They say, a key to solving a problem is its proper understanding. On the other hand, if the problem isn’t comprehended well, or its scope is underestimated (or, again, overestimated), fixing it is next to impossible. And so, one of the primary issues with cybersecurity, both personal and enterprise, is discrepancies between actual situation and the people’s perception. For instance people still can’t get used to the fact that the mobile malware runs as rampant as it used to do years ago with Windows, and that ignoring that fact means risking their money and not just them.
So, let’s substantiate this.
According to a recent survey by Kaspersky Lab and B2B International, 28% of users know nothing or very little about mobile malware. No such thing, Error 404, Not Found. By the way, “know nothing” also mean “are totally not interested”, at least until they get hit.
Misunderstanding of real cybersecurity issues always complicates things a lot: without proper perception proper addressing the problem isn’t possible. Read more about it in our new study dedicated to “Perception vs Reality” topic.
Further figures show that just 58% of Android-based smartphones and 63% of Android tablets are protected by any kind of an anti-virus solution, while 31% of smartphones and 41% of tablets are not even password-protected. Apparently these users don’t really think they can lose their devices.
Mobile malware: perception vs. reality #securityTweet
And now the worst thing: at least 18% of unprotected Android-based smartphones contain precisely the information that cybercriminals are most eager to go after: PIN codes for bank cards, passwords to online banking systems and other financial data. 24% of them store passwords to social networks, personal and work e-mail, VPN and other sensitive resources. Even though users don’t bother to set a password, they still store personal emails (49%), work emails (18%), as well as the “data that they would not want anyone to see” (10%) on their smartphones.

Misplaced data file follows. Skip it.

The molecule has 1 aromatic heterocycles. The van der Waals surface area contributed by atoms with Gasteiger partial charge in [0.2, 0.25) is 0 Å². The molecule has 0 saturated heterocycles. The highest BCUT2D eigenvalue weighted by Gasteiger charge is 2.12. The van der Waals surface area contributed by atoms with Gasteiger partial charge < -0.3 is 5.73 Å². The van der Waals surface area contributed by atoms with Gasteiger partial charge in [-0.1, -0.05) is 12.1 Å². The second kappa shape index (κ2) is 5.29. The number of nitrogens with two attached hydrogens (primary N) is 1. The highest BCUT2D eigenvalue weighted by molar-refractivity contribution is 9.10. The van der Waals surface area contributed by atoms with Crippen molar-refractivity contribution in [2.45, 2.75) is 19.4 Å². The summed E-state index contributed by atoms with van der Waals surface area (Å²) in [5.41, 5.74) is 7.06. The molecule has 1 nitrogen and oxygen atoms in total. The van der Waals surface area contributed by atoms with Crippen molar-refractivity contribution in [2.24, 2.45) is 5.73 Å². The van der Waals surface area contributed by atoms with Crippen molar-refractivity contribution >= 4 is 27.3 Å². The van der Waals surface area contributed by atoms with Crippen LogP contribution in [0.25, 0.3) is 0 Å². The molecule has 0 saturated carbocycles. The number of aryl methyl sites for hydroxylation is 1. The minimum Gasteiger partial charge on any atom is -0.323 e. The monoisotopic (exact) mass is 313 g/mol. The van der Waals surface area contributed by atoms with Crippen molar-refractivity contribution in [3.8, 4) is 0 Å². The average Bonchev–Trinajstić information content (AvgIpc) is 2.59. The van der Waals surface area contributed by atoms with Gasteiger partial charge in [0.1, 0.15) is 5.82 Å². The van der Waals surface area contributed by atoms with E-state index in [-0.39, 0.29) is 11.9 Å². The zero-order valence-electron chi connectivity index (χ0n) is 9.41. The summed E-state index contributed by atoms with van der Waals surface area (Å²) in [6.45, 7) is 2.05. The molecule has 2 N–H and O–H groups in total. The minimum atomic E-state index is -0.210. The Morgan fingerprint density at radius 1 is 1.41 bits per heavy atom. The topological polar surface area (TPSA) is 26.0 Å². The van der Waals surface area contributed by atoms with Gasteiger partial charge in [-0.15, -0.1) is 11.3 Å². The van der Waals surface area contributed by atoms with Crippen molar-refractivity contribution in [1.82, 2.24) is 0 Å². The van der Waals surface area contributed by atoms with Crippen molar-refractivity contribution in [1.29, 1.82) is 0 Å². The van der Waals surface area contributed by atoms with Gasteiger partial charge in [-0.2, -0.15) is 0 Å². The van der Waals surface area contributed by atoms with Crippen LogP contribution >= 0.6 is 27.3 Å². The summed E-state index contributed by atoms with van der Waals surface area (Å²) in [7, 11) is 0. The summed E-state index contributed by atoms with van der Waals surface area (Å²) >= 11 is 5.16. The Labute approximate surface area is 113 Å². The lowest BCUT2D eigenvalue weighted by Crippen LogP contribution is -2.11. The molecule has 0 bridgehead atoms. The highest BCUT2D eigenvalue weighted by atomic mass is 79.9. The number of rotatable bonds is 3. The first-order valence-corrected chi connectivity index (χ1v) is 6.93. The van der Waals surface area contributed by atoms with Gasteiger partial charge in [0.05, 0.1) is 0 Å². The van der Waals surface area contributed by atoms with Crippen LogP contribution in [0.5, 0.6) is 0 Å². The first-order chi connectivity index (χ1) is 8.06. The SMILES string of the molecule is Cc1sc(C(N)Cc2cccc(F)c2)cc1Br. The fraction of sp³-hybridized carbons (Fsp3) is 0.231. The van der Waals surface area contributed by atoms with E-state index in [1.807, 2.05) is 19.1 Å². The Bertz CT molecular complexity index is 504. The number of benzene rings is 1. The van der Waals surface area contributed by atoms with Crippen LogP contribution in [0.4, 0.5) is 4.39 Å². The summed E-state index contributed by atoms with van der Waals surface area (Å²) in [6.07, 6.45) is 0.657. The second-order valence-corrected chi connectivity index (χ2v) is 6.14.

Examples of consequences? The most picturesque are the private photos stolen from Hollywood stars’ smartphones and leaked over on the Web. Always a drama…
The same survey tells us that over a 12-month period 41% of smartphone users and 36% of tablet users faced malicious applications, 18% of smartphone users and 24% of tablet users had their online service accounts hacked, while financial cyberattacks affected 43% of smartphone users and 50% of tablet users.
And from another study by Kaspersky Lab we learn that the number of financial malware attacks against Android users grew by 3.25 times in 2014. Which means two things: 1. malware writers for Android platform smell money; 2. users still don’t care much.
Without proper understanding #security problems can’t be fixedTweet
Android has a history of insecurity. However it improves steadily gaining solid security features. But without users’ awareness and willingness to ensure their own security too, efforts of Google’s programmers may be still quite futile.